We monitored biosynthetic activity of optic tract glia during regeneration of retinal ganglion cell axons in the goldfish and found that the greatest level of incorporated [3H]thymidine and [3H]leucine occurred in glia by 10-15 days after axotomy. During this period there was a marked increase in the number of oligodendroglia and multipotential glia near the site of injury with no change occurring in the astroglial population. Electron microscopic autoradiography showed that oligodendroglia and multipotential cells incorporated 5-7-fold more thymidine than did cells of intact control preparations. Though all glial cell types incorporated more [3H]leucine during axonal regeneration, oligodendroglia and multipotential cells together accounted for more than 90% of measured radioactivity. In order to characterize glial-stimulating events specific to axonal regeneration, we produced axonal degeneration in the optic tract by removal of the retina. Optic tract glia during axonal degeneration incorporated less amino acid whrn compared to glia associated with regenerating axons. The degenerating optic tract also had less 2′,3′-cyclic nucleotide 3′-phosphohydrolase, an enzyme produced by oligodendroglia, than that found in the regenerating visual system. Our results suggest that in response to ganglion cell axotomy oligodendroglia and multipotential glia of the goldfish optic tract proliferate. Moreover, regenerating axons provide one type of stimulant for glial protein biosynthesis.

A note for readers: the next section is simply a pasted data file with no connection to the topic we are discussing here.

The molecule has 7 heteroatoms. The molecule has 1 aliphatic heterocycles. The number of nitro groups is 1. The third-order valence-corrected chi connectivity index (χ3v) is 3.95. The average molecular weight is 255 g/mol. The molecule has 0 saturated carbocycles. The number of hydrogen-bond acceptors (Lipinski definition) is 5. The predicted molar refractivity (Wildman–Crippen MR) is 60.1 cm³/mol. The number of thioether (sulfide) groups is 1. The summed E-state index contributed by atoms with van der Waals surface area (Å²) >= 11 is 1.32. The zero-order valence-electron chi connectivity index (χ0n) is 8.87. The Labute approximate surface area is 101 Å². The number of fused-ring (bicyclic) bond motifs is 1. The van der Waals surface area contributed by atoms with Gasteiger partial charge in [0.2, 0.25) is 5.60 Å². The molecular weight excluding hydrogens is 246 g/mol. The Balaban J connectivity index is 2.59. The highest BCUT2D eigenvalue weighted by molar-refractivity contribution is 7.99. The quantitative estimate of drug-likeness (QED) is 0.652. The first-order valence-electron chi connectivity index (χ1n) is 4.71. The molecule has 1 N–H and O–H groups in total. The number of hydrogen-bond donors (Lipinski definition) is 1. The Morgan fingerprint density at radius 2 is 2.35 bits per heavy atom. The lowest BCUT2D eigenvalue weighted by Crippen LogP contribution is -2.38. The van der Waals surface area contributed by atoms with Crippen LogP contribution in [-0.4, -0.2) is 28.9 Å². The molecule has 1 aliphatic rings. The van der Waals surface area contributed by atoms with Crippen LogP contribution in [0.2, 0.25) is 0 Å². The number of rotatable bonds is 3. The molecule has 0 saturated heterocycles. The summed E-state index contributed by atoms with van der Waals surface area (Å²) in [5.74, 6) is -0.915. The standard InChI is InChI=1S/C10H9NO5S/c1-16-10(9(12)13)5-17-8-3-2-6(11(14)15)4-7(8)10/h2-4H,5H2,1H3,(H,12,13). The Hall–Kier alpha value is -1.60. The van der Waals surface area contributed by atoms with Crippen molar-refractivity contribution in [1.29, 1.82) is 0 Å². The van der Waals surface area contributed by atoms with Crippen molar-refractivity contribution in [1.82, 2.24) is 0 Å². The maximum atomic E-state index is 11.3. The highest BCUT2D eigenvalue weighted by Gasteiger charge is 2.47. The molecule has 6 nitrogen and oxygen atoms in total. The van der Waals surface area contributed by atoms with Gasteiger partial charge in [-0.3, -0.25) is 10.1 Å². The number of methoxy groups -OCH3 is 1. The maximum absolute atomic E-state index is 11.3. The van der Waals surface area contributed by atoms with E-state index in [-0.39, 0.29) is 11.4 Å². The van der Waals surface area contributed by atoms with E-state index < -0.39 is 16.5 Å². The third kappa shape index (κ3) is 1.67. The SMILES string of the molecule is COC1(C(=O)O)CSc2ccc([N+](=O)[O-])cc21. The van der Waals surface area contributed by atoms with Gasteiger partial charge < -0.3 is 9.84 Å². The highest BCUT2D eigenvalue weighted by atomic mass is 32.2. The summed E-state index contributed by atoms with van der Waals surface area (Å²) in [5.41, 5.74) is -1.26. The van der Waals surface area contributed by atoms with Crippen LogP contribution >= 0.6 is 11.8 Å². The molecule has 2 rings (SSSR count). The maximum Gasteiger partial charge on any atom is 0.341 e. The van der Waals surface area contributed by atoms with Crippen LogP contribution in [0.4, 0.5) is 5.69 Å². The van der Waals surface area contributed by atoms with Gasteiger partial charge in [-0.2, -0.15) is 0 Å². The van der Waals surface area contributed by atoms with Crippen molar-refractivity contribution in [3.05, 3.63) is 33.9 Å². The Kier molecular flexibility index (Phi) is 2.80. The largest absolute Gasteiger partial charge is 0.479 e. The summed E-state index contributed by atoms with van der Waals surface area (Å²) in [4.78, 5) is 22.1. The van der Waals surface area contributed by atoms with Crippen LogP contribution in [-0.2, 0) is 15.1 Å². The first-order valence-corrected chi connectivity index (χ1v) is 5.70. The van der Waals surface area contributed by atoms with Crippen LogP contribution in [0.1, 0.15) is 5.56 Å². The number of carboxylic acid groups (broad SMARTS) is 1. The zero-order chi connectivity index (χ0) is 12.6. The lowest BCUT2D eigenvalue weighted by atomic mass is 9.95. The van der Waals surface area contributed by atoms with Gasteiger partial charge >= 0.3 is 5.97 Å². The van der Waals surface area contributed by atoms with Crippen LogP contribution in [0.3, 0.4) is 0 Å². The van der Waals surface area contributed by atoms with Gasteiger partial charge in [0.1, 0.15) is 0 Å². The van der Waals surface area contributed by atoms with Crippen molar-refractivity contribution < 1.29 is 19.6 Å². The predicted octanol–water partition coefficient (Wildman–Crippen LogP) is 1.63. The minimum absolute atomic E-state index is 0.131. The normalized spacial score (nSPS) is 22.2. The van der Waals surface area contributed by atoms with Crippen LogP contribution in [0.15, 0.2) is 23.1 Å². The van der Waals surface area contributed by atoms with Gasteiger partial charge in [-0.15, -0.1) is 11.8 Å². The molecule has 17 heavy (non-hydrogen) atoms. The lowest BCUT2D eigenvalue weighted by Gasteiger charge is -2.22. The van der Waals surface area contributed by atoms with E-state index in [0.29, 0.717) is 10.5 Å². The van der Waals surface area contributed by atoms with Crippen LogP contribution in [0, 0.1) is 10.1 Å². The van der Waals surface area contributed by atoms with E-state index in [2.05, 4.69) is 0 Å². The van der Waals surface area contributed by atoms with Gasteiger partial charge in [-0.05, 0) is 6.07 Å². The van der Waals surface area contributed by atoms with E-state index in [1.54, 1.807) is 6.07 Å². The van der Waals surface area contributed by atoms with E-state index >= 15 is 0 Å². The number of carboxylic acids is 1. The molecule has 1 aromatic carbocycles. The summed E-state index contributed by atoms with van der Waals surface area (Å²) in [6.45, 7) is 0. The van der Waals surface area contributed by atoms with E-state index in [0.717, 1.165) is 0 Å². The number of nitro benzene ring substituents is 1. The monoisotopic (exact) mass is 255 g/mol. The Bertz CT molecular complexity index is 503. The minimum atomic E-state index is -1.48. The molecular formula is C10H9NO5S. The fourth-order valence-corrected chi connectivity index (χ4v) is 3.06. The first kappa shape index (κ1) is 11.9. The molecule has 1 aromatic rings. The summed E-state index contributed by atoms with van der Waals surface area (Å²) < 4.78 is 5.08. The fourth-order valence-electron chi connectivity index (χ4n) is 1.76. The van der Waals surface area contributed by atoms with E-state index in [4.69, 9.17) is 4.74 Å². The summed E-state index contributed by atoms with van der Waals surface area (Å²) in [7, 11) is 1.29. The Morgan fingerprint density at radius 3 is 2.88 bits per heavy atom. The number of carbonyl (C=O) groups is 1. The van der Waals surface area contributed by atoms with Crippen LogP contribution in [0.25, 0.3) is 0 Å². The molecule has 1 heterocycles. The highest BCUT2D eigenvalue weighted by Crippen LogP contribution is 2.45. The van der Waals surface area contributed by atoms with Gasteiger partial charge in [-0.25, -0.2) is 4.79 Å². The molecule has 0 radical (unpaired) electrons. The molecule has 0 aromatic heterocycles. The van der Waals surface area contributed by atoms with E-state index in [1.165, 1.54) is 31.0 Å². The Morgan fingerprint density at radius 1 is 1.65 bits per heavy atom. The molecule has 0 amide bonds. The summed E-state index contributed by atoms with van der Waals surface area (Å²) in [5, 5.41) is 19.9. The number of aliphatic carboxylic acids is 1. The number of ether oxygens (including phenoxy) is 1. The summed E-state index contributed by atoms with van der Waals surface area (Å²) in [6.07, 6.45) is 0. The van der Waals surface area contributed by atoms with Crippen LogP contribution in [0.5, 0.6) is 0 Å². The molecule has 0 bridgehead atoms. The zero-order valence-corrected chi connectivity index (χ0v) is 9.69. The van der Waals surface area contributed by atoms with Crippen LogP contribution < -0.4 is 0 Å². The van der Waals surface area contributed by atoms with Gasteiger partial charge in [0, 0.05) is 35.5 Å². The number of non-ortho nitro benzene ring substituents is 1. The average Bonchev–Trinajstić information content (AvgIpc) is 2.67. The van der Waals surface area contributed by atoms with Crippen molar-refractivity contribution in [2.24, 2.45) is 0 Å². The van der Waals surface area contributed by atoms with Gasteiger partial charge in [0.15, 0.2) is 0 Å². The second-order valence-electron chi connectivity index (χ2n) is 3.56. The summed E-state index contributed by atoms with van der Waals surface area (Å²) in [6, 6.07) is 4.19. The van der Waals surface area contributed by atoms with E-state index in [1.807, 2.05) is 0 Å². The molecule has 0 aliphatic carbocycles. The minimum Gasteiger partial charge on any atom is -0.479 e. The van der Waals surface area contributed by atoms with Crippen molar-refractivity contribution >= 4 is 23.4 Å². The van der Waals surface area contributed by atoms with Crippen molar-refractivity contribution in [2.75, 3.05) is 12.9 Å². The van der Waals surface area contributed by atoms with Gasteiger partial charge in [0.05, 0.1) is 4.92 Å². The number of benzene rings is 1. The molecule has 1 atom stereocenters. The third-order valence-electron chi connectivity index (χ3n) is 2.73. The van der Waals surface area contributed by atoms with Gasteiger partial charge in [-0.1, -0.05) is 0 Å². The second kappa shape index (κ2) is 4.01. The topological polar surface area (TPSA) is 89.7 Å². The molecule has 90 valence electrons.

- optic tract